Amid Japan's political turbulence in 1960, seven architects and designers founded Metabolism to propagate radical ideas of urbanism. Kenzo Tange's Plan for Tokyo 1960 further celebrated urban expansion as organic processes and pushed city design to an unprecedented scale. Metabolists' visionary schemes of future cities gave birth to revolutionary design paradigms, which reinvented the discourse of modern Japanese architecture and propelled it through the years of Economic Miracle to a global prominence. Their utopian concepts, which often envisaged the sea and the sky as human habitats of the future, reflected fundamental issues of cultural transformation and addressed environmental crises of the post-industrial society.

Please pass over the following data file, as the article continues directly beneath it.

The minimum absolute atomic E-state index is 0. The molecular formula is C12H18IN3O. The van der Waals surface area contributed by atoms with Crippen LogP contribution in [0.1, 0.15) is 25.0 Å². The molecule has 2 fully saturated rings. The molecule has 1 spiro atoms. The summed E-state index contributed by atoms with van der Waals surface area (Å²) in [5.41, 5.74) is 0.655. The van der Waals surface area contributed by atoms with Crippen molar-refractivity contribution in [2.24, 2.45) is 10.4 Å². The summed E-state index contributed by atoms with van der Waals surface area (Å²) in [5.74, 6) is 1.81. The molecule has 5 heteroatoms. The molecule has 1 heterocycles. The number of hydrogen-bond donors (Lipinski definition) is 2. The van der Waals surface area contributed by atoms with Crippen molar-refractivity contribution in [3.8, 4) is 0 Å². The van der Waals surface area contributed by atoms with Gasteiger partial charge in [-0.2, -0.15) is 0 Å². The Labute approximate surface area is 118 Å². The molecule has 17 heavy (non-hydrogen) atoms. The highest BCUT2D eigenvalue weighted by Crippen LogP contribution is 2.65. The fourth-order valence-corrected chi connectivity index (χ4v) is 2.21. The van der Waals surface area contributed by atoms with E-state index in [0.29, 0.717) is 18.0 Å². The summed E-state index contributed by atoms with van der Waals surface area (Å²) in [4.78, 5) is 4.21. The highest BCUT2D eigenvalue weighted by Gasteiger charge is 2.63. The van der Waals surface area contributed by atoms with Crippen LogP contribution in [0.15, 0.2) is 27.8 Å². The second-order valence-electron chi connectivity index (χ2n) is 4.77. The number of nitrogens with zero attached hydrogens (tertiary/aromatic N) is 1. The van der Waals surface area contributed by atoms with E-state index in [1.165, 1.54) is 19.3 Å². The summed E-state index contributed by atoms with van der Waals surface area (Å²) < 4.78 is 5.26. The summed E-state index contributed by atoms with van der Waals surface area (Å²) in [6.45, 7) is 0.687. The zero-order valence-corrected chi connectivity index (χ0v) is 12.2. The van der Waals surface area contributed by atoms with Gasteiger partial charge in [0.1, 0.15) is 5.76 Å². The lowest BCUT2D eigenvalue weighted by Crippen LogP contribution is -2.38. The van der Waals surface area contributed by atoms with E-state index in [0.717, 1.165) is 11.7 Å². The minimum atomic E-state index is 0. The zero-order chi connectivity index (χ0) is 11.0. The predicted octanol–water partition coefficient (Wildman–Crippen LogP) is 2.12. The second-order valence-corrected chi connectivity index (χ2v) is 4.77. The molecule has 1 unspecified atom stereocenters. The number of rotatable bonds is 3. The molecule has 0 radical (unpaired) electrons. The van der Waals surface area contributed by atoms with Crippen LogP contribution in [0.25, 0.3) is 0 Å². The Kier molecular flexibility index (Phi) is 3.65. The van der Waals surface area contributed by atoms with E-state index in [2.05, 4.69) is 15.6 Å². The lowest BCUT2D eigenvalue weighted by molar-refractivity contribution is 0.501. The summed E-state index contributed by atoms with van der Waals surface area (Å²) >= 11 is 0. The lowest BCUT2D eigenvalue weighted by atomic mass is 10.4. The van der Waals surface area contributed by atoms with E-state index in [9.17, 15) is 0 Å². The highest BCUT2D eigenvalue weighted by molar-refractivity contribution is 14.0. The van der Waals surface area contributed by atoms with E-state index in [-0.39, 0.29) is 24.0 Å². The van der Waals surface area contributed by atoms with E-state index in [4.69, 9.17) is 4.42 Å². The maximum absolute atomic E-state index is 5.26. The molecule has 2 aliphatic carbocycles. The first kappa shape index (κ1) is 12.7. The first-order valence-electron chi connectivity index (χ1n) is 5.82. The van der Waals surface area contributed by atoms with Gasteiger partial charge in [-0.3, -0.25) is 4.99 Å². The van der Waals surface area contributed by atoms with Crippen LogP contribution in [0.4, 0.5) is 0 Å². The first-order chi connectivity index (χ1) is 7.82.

This new edition expands Zhongjie Lin's pathbreaking account on Tange and Metabolism centered at the intersection of urbanism and utopianism. The thorough historical survey, from Metabolism's inauguration at the 1960 World Design Conference to the apex of the movement at Expo '70 and further to the demolition of Nakagin Capsule Tower, leads to a definition of three Metabolist urban paradigms-megastructure, group form, and ruins-which continue to inspire experiments in architecture, city design, and conservation.
Kenzo Tange and the Metabolist Movement is a key book for architectural and urban historians, architects and all those interested in avant-garde design and Japanese architecture.